Wellcome is formally endorsing the Kigali Declaration at the Malaria and Neglected Tropical Diseases (NTDs) Summit, hosted by the Government of Rwanda on 23 June 2022.
What we want to achieve
Treatments for snakebites already exist and yet the human toll from snakebites is one of the world's biggest hidden health crises. They are thought to result in over 100,000 deaths every year, and leave another 400,000 with life-changing disabilities, mostly in the poorest communities. To prevent this, we want to help make safe, effective, and accessible snakebite treatments a reality for everyone.
Areas of focus
We want to help transform the way in which snakebite treatments are researched, developed and delivered. If successful, this will also serve as a model for other neglected tropical diseases (NTDs).
Ambition 1: Bring production of snakebite treatments into the 21st century
Antivenom is currently the only medicine for treating snakebite and it is made up of animal-derived antibodies – a 19th-century technology. There are no common production, safety, or efficacy standards, which means there is a high risk of antivenom being contaminated and causing adverse reactions. Large quantities of antivenom are often needed for successful treatment, and this can be highly costly for snakebite patients.
We want to modernise antivenom production by enhancing the science and applying technology to make products better, safer, and cheaper. We believe this can happen by working with the World Health Organization (WHO), antivenom producers, and other funders and delivery partners to build a regulatory system that gets more effective products to patients more rapidly.
Dr Bernadette Abela-Ridder, World Health Organization, Switzerland
WHO has identified a need to develop the first public-interest Target Product Profiles (TPPs) to support optimisation of current and emerging products to treat snakebite. TPPs can play a central role in the drug discovery and development process towards desired product characteristics, including access, equity, and affordability considerations.
We are supporting WHO to develop these TPPs with preferred and minimally acceptable profiles for antivenom therapeutics. An initial focus is on conventional antivenoms for Sub-Saharan Africa, to be followed by equivalent TPPs for South Asia and for both small molecule and engineered antibody therapeutics. The resultant TPPs will assist manufacturers, regulators, clinicians and researchers with product standardisation and guide more targeted research and development of antivenoms.
Professor John Landon, MicroPharm, Wales
While exciting progress is being made in the development of the next generation of antivenoms and treatments, this will take time and interim solutions are urgently required to address snakebite. Fav-Afrique is a highly effective, polyspecific antivenom designed to treat envenoming by ten of the most dangerous venomous snake species in sub-Saharan Africa. It has not been in production since 2014.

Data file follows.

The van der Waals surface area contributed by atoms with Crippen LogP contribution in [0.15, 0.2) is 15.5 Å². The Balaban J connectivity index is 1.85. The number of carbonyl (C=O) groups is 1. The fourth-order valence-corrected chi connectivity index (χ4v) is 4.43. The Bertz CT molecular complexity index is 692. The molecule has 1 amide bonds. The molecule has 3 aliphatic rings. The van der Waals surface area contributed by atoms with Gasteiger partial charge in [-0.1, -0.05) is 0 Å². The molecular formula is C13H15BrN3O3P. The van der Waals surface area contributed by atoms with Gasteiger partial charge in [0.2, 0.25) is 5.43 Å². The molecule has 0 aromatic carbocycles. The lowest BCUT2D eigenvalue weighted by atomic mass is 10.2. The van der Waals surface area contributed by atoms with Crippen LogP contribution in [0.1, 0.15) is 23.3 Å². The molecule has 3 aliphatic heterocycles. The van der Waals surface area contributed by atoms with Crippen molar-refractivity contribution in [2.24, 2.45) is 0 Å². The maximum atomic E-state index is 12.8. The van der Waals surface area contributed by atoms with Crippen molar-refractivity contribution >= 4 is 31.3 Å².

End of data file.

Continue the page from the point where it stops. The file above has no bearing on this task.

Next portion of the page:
We are supporting Wales-based pharmaceutical company MicroPharm to undertake the research underpinning the modernisation and simplification of the Fav-Afrique manufacturing process with a view to increasing yield and decreasing production costs. The aim of this project will be for MicroPharm to re-establish regular supplies of Fav-Afrique to Africa.
Ambition 2: Develop the next generation of treatments
Antivenom treatments can be expensive to manufacture, have risky side effects, and are not always effective at neutralising snake venom.
It is essential we continue to explore the development of new and alternative treatments to traditional antivenoms which may be safer, effective against more snake species and with fewer doses, and possess manufacturing incentives resulting in more sustained production and availability.
We want to help develop the pipeline of new snakebite treatments and antivenoms by generating an evidence base for which treatments work and why.
Professor Balkiss Bouhaouala-Zahar, Institut Pasteur de Tunis, Tunisia
Current animal derived antivenoms are of limited neutralising capacity when it comes to cobra venoms. The neurotoxins present in cobra venoms diffuse rapidly following envenoming due to their small size and bind to neurotransmitter receptors resulting in respiratory paralysis.
We are supporting work at the Institut Pasteur de Tunis to explore the use of recombinant nanobodies (Nbs) to target these lethal toxins. Nbs are small, fast diffusing antibody fragments which will specifically target and neutralise the main cobra neurotoxins, even when bound to neurotransmitter receptors. The goal is to characterise Nb candidates as a novel generation of antivenoms to reduce morbidity and mortality resulting from cobra envenoming in Africa and Asia.
Dr Matthew Lewin, Ophirex, Inc. (a Public Benefit Corp.), USA
Fast-acting small molecule drugs can be taken orally and enter cells easily due to their low molecular weight. They are relatively inexpensive to produce, work synergistically with antivenom, and can be given early during the critical time following a snakebite. While the antibodies present in antivenom target specific proteins, small molecule inhibitors with broad-spectrum activity have the potential to target whole toxin classes (e.g. venom sPLA2 or metalloprotease) leading to solutions that cover a broad range of snake venoms.
In conjunction with the standard of care that includes antivenom, we are supporting Ophirex to perform an India-focused Phase 2 human trial to evaluate the safety, tolerability, and efficacy of oral varespladib-methyl in adult and paediatric victims of snakebite envenoming. Varespladib is a potent, broad-spectrum inhibitor of venom sPLA2. The advancement of such broad-spectrum treatments for snakebite will provide more effective and affordable care that can be administered in any environment.
Ambition 3: Build and sustain snakebite as a global health priority